Your Comfort Zone Is It Good For You?
What Is The Comfort Zone?
Different sources have slightly different definitions for what a comfort zone is, but a good basic working definition is to say that our comfort zones are sets of circumstances in which we feel calm and competent. Things in our comfort zones can include tasks that we are familiar with, interests that we have in music, films and, literature, and our hobbies.
It’s all too easy to talk about the comfort zone like it’s a bad thing, which is unfortunate. While this article is ultimately about the benefits of going outside your comfort zone, it would be irresponsible not to say that everyone has a comfort zone, and it’s perfectly fine and healthy to spend even the vast majority of your time in your comfort zone, so long as you are able to leave the comfort zone when opportunity calls from outside.
Look at your comfort zone like a house: You spend a lot of time there, you sleep and eat there, but you have to leave your house to get things done. Sometimes you like to take some extra time in your house to relax, but you’d never want to live an entire life inside of it, and when you hear a knock at the door you probably go and answer it.
As we will discuss below, leaving your comfort zone can be exciting, fun, lucrative, and personally rewarding. Many opportunities for professional and personal advancement lie just outside of the comfort zone.
Reaping those rewards or achieving that advancement often involves stepping out of the comfort zone and expanding the comfort zone to accommodate new skills and behaviors, but few people endeavor to live outside of their comfort zones. Your comfort zone is a place of confidence and peace where you can develop skills that you already have, or rest and recharge after a trip out of the comfort zone.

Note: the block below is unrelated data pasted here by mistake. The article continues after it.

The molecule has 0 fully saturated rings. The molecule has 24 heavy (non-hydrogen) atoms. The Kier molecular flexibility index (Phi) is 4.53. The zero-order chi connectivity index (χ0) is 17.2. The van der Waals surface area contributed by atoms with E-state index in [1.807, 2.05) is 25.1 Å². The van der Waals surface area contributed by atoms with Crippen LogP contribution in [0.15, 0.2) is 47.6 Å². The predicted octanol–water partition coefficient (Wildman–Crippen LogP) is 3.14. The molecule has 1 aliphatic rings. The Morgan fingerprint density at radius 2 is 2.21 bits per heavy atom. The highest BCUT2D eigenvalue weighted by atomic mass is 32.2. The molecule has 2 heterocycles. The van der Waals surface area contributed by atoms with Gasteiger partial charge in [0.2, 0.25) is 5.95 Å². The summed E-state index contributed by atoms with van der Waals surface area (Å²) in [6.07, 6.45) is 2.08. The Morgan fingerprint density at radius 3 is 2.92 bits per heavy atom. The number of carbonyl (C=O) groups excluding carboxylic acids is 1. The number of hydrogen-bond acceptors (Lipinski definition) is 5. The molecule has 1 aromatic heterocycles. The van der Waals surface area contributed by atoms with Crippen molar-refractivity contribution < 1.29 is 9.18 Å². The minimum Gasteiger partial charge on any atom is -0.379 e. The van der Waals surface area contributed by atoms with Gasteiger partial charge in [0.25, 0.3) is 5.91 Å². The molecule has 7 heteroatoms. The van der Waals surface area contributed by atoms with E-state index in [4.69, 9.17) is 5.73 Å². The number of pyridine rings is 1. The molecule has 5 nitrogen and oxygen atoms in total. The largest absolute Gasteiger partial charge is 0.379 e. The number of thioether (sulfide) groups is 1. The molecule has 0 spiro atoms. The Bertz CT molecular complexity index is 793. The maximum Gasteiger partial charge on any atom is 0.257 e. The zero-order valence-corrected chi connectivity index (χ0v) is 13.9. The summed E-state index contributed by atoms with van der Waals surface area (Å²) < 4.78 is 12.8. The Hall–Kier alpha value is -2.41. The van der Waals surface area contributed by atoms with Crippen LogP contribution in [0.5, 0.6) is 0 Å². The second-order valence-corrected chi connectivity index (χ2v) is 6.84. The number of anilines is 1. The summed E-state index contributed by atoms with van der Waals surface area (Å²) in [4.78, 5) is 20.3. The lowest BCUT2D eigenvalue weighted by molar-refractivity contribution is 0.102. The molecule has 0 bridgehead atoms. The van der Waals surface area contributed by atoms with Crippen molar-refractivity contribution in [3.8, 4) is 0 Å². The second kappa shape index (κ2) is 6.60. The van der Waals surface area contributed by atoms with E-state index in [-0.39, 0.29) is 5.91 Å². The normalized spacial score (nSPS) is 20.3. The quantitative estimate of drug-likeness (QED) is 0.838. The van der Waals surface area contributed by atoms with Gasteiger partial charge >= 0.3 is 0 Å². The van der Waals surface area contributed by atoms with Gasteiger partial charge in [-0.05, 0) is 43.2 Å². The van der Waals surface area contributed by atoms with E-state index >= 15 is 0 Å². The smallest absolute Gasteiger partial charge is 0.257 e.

This is especially true when a trip outside of the comfort zone doesn’t go as planned. Nothing can get you back on your feet as fast as getting back to what you know, back to your comfort zone.
How Do We Form Our Comfort Zones?
We begin forming our comfort zones at a fairly young age as we begin to recognize what things we can do and what things we can’t do, or what things other people tell us we can and can’t do. Early in life, these lessons can help us to stay safe, but because of how impressionable we are in our youth, these lessons sometimes stick with us well into adulthood, well after they’re practical.
As a result, things that we are afraid to do, or feel uncomfortable doing, often rub us the wrong way because of experiences that we had in our youth. Sometimes identifying these instances can help us to overcome our fears and inhibitions and step out of our comfort zones as adults. Sometimes these instances simply come to mind, while other times we need to think long and hard to identify them.
Sometimes we need the help of a loved one or even a therapist to identify and confront those memories.
We don’t stop defining the borders of our comfort zones in our youth, however. Embarrassing or traumatic missteps at any stage in life can leave us unwilling to try new things, at least for a while. Whether it’s an accident that physically hurts you, a poor investment or workplace blunder that financially hurts you, or a relationship that doesn’t pan out and emotionally hurts you, your actions today – and their consequences — can be just as formative as when you were younger.
Sometimes people also have a hard time expanding or stepping out of their comfort zones because of an abusive relationship. In an abusive relationship, the abuser often tries to make the target feel insecure and worthless so that the target will feel that they are dependent on the abuser.
After enough time, the target can begin to feel as though they are weak or stupid and incapable of doing certain actions. These situations can raise barriers on the borders of the comfort zone and can even make the comfort zone smaller as the target begins to believe that they cannot do things that they used to be comfortable with.